Are We Born With Some Notion of an Eye for an Eye?
Our research shows that by 8 months of age, infants prefer to play with puppets who treat bad individuals badly, even over those who treat bad individuals well. (J. Kiley Hamlin, Science and Religion Today)
Opinion: Hiroshima’s lessons
What the Air Force should remember about Just War and nuclear weapons. -(Tyler Wigg-Stevenson, The Washington Post)
A Christian Group Seeks to End Extreme Poverty
Some 138 million Christians live in the United States—and they collectively earn $2.4-trillion per year. If each one of those people just slightly increased the amount he or she gives each year, they could eradicate extreme poverty by 2035 (The Chronicle of Philanthropy)
Brazil convict remains jailed in nun's murder
A rancher convicted of masterminding the murder of a U.S. nun who was also an environmental activist will have to stay in jail while his case is appealed, Brazil's top court ruled (Associated Press)
Opinion: A Case for Hell
While large majorities of Americans believe in God and heaven, belief in hell lags. How did they lose the fear of damnation? (Ross Douthat, The New York Times)
Pro-Life Sentiment Hits an All-Time High, According to Rasmussen
Also: Among respondents who said that the issue of abortion was “very important” in terms of how they would vote in the next congressional election, 58 percent said that they were pro-life, while only 39 percent identified as “pro-choice.” (Michael New, National Review Online)
Santa Clara University president triggers abortion uproar
The uproar at SCU comes on the heels of a contentious vote this week by trustees of Loyola Marymount University in Los Angeles, another Jesuit school that decided not to provide coverage for elective abortions (San Jose Mercury News)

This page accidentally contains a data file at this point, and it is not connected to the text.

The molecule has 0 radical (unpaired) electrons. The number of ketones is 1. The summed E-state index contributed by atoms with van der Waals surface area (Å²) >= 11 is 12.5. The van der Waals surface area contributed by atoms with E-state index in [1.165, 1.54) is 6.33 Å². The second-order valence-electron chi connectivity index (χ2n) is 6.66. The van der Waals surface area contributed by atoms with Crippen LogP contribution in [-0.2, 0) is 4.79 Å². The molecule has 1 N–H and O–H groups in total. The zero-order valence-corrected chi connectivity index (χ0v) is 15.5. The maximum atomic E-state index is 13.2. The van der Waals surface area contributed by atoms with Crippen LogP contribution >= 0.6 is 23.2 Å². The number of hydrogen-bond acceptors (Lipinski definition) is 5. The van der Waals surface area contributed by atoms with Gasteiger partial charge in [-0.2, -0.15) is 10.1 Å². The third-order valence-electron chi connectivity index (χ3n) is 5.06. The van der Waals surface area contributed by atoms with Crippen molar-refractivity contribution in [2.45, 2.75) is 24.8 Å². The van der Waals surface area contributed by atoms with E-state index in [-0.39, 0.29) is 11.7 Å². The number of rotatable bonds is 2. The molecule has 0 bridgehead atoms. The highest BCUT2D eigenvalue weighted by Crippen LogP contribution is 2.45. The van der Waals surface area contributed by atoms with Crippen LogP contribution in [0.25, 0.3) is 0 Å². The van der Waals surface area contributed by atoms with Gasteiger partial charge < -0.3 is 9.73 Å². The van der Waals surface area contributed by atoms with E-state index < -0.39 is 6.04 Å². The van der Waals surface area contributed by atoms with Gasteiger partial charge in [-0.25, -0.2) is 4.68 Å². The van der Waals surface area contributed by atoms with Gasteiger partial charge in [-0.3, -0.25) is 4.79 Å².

Lawndale Legal Center
The Lawndale Christian Legal Center faces charges that it may have improperly used funds from the state funded Neighborhood Recovery Initiative.
Religion and human rights: Awkward, but necessary, bedfellows | The Economist
Jack Snyder, a Columbia University professor, puts it in a nutshell: "The international human rights movement has for the most part failed to penetrate the consciousness of societies where the worst abuses occur. It remains a largely elite project of activists and lawyers using global rather than vernacular language." Secular human-rights advocates cannot easily speak to or on behalf people in traditional societies; religious leaders find it much easier.
Muslim Brotherhood’s Words on Women Stir Liberal Fears
In a statement Wednesday on a proposed United Nations declaration to condemn violence against women, the Brotherhood issued a list of objections, which formally laid out its views on women for the first time since it came to power. (The New York Times)